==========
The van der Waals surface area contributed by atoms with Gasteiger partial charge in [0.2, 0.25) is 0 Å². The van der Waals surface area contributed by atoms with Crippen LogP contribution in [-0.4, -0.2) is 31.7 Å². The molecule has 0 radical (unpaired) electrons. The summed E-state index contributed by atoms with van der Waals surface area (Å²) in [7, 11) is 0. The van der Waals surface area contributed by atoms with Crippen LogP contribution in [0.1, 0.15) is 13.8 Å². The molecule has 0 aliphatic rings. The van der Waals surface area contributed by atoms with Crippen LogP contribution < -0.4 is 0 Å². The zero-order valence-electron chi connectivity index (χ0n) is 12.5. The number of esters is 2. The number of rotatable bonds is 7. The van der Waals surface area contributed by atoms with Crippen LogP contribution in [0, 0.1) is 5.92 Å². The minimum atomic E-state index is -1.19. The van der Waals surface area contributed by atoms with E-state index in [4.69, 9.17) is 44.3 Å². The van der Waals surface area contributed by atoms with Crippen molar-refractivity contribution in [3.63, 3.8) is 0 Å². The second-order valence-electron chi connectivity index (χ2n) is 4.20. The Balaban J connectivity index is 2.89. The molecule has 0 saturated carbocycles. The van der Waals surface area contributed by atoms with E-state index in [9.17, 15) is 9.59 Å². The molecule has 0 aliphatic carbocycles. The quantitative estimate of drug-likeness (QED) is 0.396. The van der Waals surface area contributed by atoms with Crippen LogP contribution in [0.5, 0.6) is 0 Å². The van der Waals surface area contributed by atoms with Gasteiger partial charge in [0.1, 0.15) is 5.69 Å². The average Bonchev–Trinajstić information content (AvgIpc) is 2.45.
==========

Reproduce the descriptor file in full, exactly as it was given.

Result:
The van der Waals surface area contributed by atoms with Gasteiger partial charge in [0.2, 0.25) is 0 Å². The van der Waals surface area contributed by atoms with Crippen LogP contribution in [-0.4, -0.2) is 31.7 Å². The molecule has 0 radical (unpaired) electrons. The summed E-state index contributed by atoms with van der Waals surface area (Å²) in [7, 11) is 0. The van der Waals surface area contributed by atoms with Crippen LogP contribution in [0.1, 0.15) is 13.8 Å². The molecule has 0 aliphatic rings. The van der Waals surface area contributed by atoms with Crippen LogP contribution < -0.4 is 0 Å². The zero-order valence-electron chi connectivity index (χ0n) is 12.5. The number of esters is 2. The number of rotatable bonds is 7. The van der Waals surface area contributed by atoms with Crippen LogP contribution in [0, 0.1) is 5.92 Å². The minimum atomic E-state index is -1.19. The van der Waals surface area contributed by atoms with E-state index in [4.69, 9.17) is 44.3 Å². The van der Waals surface area contributed by atoms with Crippen molar-refractivity contribution in [3.63, 3.8) is 0 Å². The second-order valence-electron chi connectivity index (χ2n) is 4.20. The Balaban J connectivity index is 2.89. The molecule has 0 saturated carbocycles. The van der Waals surface area contributed by atoms with E-state index in [9.17, 15) is 9.59 Å². The molecule has 0 aliphatic carbocycles. The quantitative estimate of drug-likeness (QED) is 0.396. The van der Waals surface area contributed by atoms with Crippen LogP contribution in [0.5, 0.6) is 0 Å². The van der Waals surface area contributed by atoms with Gasteiger partial charge in [0.1, 0.15) is 5.69 Å². The average Bonchev–Trinajstić information content (AvgIpc) is 2.45.